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Five Things We Learned: OSU Defense Flexes its Muscles



The hope for a perfect season is still intact for Oklahoma State, and a Central Michigan-like debacle for 2017 has officially been avoided.

The Cowboys trounced South Alabama on Friday night in Mobile, 44-7, and while OSU struggled to find a rhythm running the football as a result of South Alabama’s press scheme, Mason Rudolph took advantage of the extra passing lanes by finding 7 different receivers and amassing 335 yards through the air.

Here are five things we learned from OSU’s second win of the season.

1. Big plays did not rule the day

OSU kicked off its season a week ago by scorching the Boone Pickens Stadium turf with an incredible 10.2 yards per play that left the Golden Hurricanes swirling. So to expect that type of production from Game 1 to carry over into Game 2 is absurd — and it didn’t.

The Pokes only averaged 6.5 yards per play against South Alabama. As usual, that number was boosted by James Washington’s uber efficiency with 98 yards on two catches. But outside of Washington’s sick 66-yard TD, OSU’s major chunk plays consisted of a pass to Washington for 30+ yards, followed by Marcell Ateman’s third quarter touchdown.

Against Tulsa, OSU’s major chunk plays came via the running game. But J.D. King nor Justice Hill nor LD Brown could shake loose against USA, which I think is less of a concern than it might appear given the scheme USA deployed to specifically play against the run.

2. James Washington, batting cleanup

So, about those chunk plays. No, they did not rule the day. But James Washington still rules at his job, and he did it again Friday by housing it for a score from 66 yards on the only major chunk play of the evening.

Is anyone more dangerous running the slant than James Washington? OBJ is the only other player who I feel immediately confident about when he catches it in stride the way Washington does.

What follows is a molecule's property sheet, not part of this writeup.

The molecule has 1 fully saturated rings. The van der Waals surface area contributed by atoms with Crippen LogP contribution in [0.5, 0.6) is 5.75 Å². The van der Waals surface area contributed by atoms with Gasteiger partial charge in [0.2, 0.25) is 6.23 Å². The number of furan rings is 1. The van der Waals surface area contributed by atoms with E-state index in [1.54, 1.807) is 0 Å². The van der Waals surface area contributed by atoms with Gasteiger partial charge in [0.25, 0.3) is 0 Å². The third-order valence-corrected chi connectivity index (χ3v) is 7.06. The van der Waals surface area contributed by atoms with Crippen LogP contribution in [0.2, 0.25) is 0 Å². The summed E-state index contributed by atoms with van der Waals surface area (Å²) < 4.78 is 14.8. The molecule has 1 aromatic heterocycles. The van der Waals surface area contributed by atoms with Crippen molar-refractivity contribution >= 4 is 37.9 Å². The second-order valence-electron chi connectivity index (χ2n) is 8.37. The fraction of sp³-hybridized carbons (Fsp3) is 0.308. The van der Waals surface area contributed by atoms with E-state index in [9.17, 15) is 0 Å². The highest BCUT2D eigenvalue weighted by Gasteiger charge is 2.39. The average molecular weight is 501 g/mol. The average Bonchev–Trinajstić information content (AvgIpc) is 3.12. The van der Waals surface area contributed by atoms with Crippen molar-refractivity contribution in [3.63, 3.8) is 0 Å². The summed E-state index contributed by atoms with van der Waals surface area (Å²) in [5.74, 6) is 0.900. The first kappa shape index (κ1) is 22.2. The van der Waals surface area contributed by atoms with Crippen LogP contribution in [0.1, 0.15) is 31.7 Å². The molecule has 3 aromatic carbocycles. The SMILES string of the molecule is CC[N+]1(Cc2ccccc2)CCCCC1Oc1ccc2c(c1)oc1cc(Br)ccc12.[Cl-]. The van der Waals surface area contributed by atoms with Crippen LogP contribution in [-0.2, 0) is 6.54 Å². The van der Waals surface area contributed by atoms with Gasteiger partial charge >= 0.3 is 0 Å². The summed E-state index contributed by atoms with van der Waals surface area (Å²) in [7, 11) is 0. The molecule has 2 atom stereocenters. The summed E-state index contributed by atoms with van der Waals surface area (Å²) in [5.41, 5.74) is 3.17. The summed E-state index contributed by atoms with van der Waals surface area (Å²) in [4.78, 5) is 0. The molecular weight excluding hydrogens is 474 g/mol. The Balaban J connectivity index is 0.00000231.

Washington is the home run hitter that doesn’t strike out … like at all. He’s like a July version of Aaron Judge!

3. The defense might rock

The OSU defense nearly pitched a shutout, which is obviously impressive in its own right, but the first quarter was a top five defensive effort in the Mike Gundy era as far as yards allowed.

Here are the top five.

1. 1 yard gained by Washington State, 2nd quarter, 2008
2. 3 yards gained by Florida Atlantic, 1st quarter, 2006
3. 6 yards gained by Kansas, 3rd quarter, 2010
3. 6 yards gained by Washington State, 4th quarter, 2008
5. 9 yards gained by South Alabama, 1st quarter, 2017

Pretty, pretty good. OSU’s defensive line — a concern last week against Tulsa — finally got a really good push and controlled the line of scrimmage, too. The team finished with 4 sacks, 9 (!!) tackles for loss, 2 turnovers and best of all: 14 points off turnovers. Justin Phillips put the icing on that beautiful cake by scoring the third TD of the third quarter and blowing the game wide open.

4. Backup QB play was shaky

When Mason Rudolph exited stage left, it was Keondre Wudtee, not Taylor Cornelius, who came in as a reliever in mop-up time. Wudtee, a dual-threat option as compared to Cornelius’ gunslinger style, ran the read option and gave an entirely different dimension to the offense the team simply doesn’t have with Rudolph in the game.

Wudtee ran it well and finished with 3 carries for a total of 29 yards, including a nice 18 yard scamper where he showed off some speed.

His passing, though, was a little suspect. Here’s where Rudolph and Wudtee finished on the night.

Player Comp/Att TD Pass yards Rush yards
Mason Rudolph 25-38 3 335 18
Keondre Wudtee 1-3 0 7 29

Wudtee did complete one pass to Tylan Wallace, but his other attempts found either the dirt or the student section. I don’t think it warrants an overreaction, but Wudtee’s accuracy throwing fairly simple routes does raise some concerns about the future. But what he’s best at, running the football, is what I was encouraged by.

5. The running game was humbled

South Alabama’s press defensive scheme and loaded box essentially dared OSU to throw the ball. And while Rudolph did, OSU also attempted to maintain a balanced attack by rushing it 37 times.

The result? 4.4 yards per carry. Quite a drop off from last week’s 332 total rushing yards and 9 yards a carry.

Here’s a look at the basic scheme OSU saw most of the night. In this specific play, Rudolph tossed it to the back of the end zone to Ateman for a TD. But to keep the defense honest, Hill and King ran into this swarm of defenders, mostly to no avail.

Fortunately for the Pokes, Rudolph was on his game Friday. So he was able to exploit those looks by finding holes. But it’s a humbling night for a position group that had a coming out party a week ago.

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